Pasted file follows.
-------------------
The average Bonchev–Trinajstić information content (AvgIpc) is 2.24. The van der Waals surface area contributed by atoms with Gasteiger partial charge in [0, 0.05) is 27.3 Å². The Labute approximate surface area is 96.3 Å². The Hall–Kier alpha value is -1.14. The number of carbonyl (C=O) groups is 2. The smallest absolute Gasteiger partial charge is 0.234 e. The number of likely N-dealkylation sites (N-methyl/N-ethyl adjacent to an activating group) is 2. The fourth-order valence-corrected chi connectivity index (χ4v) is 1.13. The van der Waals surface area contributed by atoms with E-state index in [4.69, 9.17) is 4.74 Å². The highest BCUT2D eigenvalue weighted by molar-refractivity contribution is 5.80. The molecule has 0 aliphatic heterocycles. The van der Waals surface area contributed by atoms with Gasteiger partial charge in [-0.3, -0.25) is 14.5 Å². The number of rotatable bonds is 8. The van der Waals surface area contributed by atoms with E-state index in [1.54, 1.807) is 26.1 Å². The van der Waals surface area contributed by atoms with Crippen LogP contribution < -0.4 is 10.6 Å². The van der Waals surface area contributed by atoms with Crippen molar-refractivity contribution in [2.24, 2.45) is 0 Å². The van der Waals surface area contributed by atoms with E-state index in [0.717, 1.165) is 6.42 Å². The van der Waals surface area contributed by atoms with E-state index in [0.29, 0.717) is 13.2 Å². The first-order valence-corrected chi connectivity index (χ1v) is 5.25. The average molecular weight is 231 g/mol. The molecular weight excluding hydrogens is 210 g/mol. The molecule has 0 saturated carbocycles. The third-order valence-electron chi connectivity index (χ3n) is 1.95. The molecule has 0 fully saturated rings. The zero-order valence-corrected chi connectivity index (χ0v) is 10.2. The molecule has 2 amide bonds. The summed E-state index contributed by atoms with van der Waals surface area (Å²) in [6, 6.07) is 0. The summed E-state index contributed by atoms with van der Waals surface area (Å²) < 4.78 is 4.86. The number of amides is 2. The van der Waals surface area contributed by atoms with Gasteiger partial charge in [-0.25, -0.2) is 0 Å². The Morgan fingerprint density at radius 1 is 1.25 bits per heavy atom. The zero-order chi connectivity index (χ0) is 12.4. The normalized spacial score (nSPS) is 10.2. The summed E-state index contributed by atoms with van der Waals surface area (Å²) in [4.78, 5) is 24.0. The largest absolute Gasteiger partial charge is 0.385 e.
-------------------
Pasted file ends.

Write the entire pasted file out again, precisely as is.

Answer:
The average Bonchev–Trinajstić information content (AvgIpc) is 2.24. The van der Waals surface area contributed by atoms with Gasteiger partial charge in [0, 0.05) is 27.3 Å². The Labute approximate surface area is 96.3 Å². The Hall–Kier alpha value is -1.14. The number of carbonyl (C=O) groups is 2. The smallest absolute Gasteiger partial charge is 0.234 e. The number of likely N-dealkylation sites (N-methyl/N-ethyl adjacent to an activating group) is 2. The fourth-order valence-corrected chi connectivity index (χ4v) is 1.13. The van der Waals surface area contributed by atoms with E-state index in [4.69, 9.17) is 4.74 Å². The highest BCUT2D eigenvalue weighted by molar-refractivity contribution is 5.80. The molecule has 0 aliphatic heterocycles. The van der Waals surface area contributed by atoms with Gasteiger partial charge in [-0.3, -0.25) is 14.5 Å². The number of rotatable bonds is 8. The van der Waals surface area contributed by atoms with E-state index in [1.54, 1.807) is 26.1 Å². The van der Waals surface area contributed by atoms with Crippen LogP contribution < -0.4 is 10.6 Å². The van der Waals surface area contributed by atoms with Crippen molar-refractivity contribution in [2.24, 2.45) is 0 Å². The van der Waals surface area contributed by atoms with E-state index in [0.717, 1.165) is 6.42 Å². The van der Waals surface area contributed by atoms with E-state index in [0.29, 0.717) is 13.2 Å². The first-order valence-corrected chi connectivity index (χ1v) is 5.25. The average molecular weight is 231 g/mol. The molecular weight excluding hydrogens is 210 g/mol. The molecule has 0 saturated carbocycles. The third-order valence-electron chi connectivity index (χ3n) is 1.95. The molecule has 0 fully saturated rings. The zero-order valence-corrected chi connectivity index (χ0v) is 10.2. The molecule has 2 amide bonds. The summed E-state index contributed by atoms with van der Waals surface area (Å²) in [6, 6.07) is 0. The summed E-state index contributed by atoms with van der Waals surface area (Å²) < 4.78 is 4.86. The number of amides is 2. The van der Waals surface area contributed by atoms with Gasteiger partial charge in [-0.25, -0.2) is 0 Å². The Morgan fingerprint density at radius 1 is 1.25 bits per heavy atom. The zero-order chi connectivity index (χ0) is 12.4. The normalized spacial score (nSPS) is 10.2. The summed E-state index contributed by atoms with van der Waals surface area (Å²) in [4.78, 5) is 24.0. The largest absolute Gasteiger partial charge is 0.385 e.